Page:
War of the Rebellion: Serial 095 Page 0788 N. AND SE. VA.,N. C.,W.VA.,MD., AND PA. Chapter LVIII.

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Report of number of prisoners, pieces of artillery, battle-flags, and materials of all kinds captured.

Prisoners Battle- Signal-

flags flags

5th Michigan Volunteers 137 2 .....

105th Pennsylvania 256 ..... .....


17th Maine Volunteers 125 1 .....

1st Massachusetts Heavy 9 ..... .....


57th Pennsylvania 200 1 1


141st Pennsylvania 31 1 .....


93rd New York Volunteers 205 ..... .....

Total 963 5 1

Pieces of Officers' Muskets

artillery swords

5th Michigan Volunteers ..... ..... .....

105th Pennsylvania ..... 4 250


17th Maine Volunteers 1 ..... .....

1st Massachusetts Heavy ..... ..... .....


57th Pennsylvania ..... ..... .....


141st Pennsylvania ..... ..... .....


93rd New York Volunteers ..... ..... .....

Total 1 4 250

Wagons and ambulances (by brigade), 200.

Respectfully submitted.



Numbers 71. Report of Bvt. Brigadier General Robert McAllister, Eleventh New Jersey Infantry, commanding Third Brigade.


April 15, 1865.

CAPTAIN: In compliance with others from division headquarters, I have the honor to submit the following report of the operations of this command from March 28 up to date:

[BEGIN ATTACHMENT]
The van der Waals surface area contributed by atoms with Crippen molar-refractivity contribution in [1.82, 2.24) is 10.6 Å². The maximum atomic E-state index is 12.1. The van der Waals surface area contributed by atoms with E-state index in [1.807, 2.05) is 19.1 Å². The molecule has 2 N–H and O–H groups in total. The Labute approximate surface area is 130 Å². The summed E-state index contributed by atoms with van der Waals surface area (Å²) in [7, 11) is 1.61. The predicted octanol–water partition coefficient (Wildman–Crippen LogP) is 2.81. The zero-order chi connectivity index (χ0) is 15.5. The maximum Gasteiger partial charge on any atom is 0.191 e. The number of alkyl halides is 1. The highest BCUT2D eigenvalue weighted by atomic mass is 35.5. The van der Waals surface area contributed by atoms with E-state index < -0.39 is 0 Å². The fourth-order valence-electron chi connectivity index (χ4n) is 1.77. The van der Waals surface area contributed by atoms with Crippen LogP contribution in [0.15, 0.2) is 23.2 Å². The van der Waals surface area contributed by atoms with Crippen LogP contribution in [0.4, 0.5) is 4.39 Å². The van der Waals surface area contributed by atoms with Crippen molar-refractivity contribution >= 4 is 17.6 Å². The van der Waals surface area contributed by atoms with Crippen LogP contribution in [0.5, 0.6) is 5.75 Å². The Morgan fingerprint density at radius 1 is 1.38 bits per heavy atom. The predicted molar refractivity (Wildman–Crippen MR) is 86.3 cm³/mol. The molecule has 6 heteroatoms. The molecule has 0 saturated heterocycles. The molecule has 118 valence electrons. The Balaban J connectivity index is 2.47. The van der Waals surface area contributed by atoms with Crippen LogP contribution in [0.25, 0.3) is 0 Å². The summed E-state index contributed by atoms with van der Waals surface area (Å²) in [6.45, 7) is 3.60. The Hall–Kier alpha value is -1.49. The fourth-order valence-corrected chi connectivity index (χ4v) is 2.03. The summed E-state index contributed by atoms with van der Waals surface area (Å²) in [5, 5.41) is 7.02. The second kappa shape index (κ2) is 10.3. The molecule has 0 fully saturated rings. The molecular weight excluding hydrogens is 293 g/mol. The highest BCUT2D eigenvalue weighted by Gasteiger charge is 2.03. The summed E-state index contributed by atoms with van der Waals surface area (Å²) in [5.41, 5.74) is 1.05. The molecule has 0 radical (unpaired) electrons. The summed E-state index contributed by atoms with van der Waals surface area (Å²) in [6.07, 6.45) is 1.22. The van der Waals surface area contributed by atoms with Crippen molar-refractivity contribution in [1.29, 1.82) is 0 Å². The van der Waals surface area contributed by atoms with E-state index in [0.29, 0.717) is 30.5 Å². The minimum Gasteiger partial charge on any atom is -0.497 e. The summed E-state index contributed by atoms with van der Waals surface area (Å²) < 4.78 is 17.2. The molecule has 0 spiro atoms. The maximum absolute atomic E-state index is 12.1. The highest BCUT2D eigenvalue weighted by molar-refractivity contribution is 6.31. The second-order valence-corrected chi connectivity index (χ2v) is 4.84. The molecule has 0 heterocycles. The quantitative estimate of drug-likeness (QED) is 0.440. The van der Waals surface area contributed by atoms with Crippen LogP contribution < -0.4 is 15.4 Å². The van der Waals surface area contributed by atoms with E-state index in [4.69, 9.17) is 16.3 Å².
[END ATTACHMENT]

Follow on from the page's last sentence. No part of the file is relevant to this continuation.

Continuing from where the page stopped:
Pursuant to orders the brigade broke camp on the morning of the 29th of March, and,with the rest of the division, moved to the left. Our movements on the 29th and 30th consisted in advancing our lines cautiously, the enemy's skirmishers falling back before us. On the 31st moved farther toward the left to relieve the First Division, near Boydton plank road, where the enemy was found strongly entrenched and three of their forts commanding the road. An assault on one of these having been ordered, at 12 m. the Eleventh Massachusetts Volunteers (Lieutenant Colonel C. C. Rivers), the One hundred and twentieth New York Volunteers (Lieutenant Colonel A. L. Lockwood), and the left wing of the Eighth New Jersey Volunteers (Major Hartford), supported by the Eleventh New Jersey Volunteers (Lieutenant Colonel J. Schoonover), advanced. The regiments charged through heavy slashing to the crest of the hill overlooking the enemy's works, and succeeded in driving the enemy from and occupying part of their rifle-pits, capturing some fifteen of their pickets. The attack was made under a severe fire from the enemy's batteries and a sharp musketry from the enemy's pits. After remaining there under and enfilading fire of the enemy's artillery, sweeping our entire front, for about one hour, orders were received to withdraw, which was a more difficult task than the advance. The men wee drawn off, almost one by one, under a severe fire of the enemy's sharpshooters, not, however, without the loss of many men killed, wounded, and prisoners. At dark the brigade was ordered to the left of Boydton plank road, and took up position near a run in the woods for the night.